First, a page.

serious literature

See those 1960s curtains? I want to steal them and turn them into a skirt.

16 June 2006

When I was one I had just begun

I missed my own blog birthday.

Just looked at the calendar and realised it was three days ago. Typical. And I don't have a single deepandmeaningful musing on a year of blogging to regale you with.

I hate reading my first few posts, but it's probably not de rigeur to delete them, so there they remain to make me blush. There is a pea soup recipe on the third post if anyone is interested. I do get a lot of google visitors who are probably quite bemused to find random outpourings from my brain and camera instead of a pea and ham soup recipe.

Anyway instead of spilling my guts on What Blogging Means to Me, or announcing It's been a wonderful year-long experiment and now I'm pulling the plug, and as it's Colour Week, and today is red, I bring you a crimson rosella. From outside my study window. These exquisite creatures visit as regularly as they can when the territorial bellbirds let them.


15 June 2006

Stand by for a few beachy posts

It's been a whirlwind week or so here; the papers are written and I now know more about Elizabeth I and her courtships, and the witchcraze in baroque Germany than I ever thought I'd know. Ask me anything, I can tell you. (Unless you're here via Google because you're writing an essay, in which case that's plagiarism dear, go away and do your own research.)

Then my brother announced he was in town, then my cousin, and in the meantime we were invited away for the long weekend.

To the beach. In winter. Four adults, six boy children, three dogs.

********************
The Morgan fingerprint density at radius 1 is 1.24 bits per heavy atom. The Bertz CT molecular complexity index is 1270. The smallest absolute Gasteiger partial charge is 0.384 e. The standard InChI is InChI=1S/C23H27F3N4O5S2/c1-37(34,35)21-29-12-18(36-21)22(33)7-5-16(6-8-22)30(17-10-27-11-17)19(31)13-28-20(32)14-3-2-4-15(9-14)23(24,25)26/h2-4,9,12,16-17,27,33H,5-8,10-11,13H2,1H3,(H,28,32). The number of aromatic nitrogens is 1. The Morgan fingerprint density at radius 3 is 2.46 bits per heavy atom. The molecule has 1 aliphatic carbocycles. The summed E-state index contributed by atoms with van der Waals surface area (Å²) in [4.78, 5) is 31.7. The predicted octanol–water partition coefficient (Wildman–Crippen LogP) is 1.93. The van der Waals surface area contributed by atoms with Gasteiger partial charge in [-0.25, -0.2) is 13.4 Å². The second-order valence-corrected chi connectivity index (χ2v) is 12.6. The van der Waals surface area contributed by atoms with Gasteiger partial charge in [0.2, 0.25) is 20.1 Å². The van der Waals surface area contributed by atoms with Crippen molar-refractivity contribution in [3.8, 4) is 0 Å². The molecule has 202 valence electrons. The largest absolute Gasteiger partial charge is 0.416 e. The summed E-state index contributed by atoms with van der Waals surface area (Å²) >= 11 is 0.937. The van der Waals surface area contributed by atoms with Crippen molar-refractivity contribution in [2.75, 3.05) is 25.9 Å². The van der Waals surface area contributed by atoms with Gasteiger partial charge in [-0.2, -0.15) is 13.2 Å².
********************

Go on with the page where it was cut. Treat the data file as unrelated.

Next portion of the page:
It was cold. But fun!

We started off at the Front Beach. This is the bayside beach; calm, gentle, silvery and relaxing. But cold.

We took the dogs. Theirs and ours. (That's ours with Mr Soup. See his hat? It took Son #1 two years, but he knitted it).
mad dogs and englishmen

The dogs headed along the pier.
race to the pier end

All was going well. Ours was innocently enjoying this new experience.

Their dogs leapt off! Into the glacially cold water!

Ours did not. He took the easy way back, rather fast. He is a greyhound after all.
not jumping in

He was persuaded in eventually. But decided dry land was best.
race to the shore

Stay tuned tomorrow for Back Beach Blogging. (The back beaches are the wild surf beaches. The wind comes straight off Antarctica, pausing only to sneer briefly at Tasmania before unleashing its full onslaught on US.)

Word for the day: blusterous

Some answers to questions from commenters ... the dyes for the playcloths sold at the market were Procion dyes. Cleckheaton Tapestry is 8ply. The market is the once a term Twilight Market my children's school holds. I am happy to knit anyone mittens. Leave a comment with your colour preference and I will send them in a week. $20 a pair.

8 June 2006

And now for something completely different, a film review

I was going to write a post all about the latest screen incarnation of Pride and Prejudice and how my first reaction was why, why would one bother to even make it after the magnificent BBC production which set the standard to which all others can merely aspire. However the other day I relented and watched it on DVD and was, for the most part, thrilled.

But in spooky universe coincidences someone posted first. I had actually written the below before SHE posted, but it was in Draft. You know, still awaiting release upon an unsuspecting world.

So. MY review, which I now cannot post, went like this.

I was not thrilled with Keira Knightley, which is a tad unfortunate as she plays the lead role. I could have done without her aren't-I-just-delicious nose wrinkling boisterousness, which to me just is NOT Elizabeth. There was quite a bit of nose wrinkling in Love Actually and Bend it Like Beckham too so clearly it is her forte. To me however, it just looks schoolgirlish. She tends to act with clenched teeth also, which gives me a headache as I clench along in sympatico. But she is delightful to gaze at. As was Jane who after all is meant to be pleasant to look at although just a tad wet. She is a great match for Bingley who is down right sodden.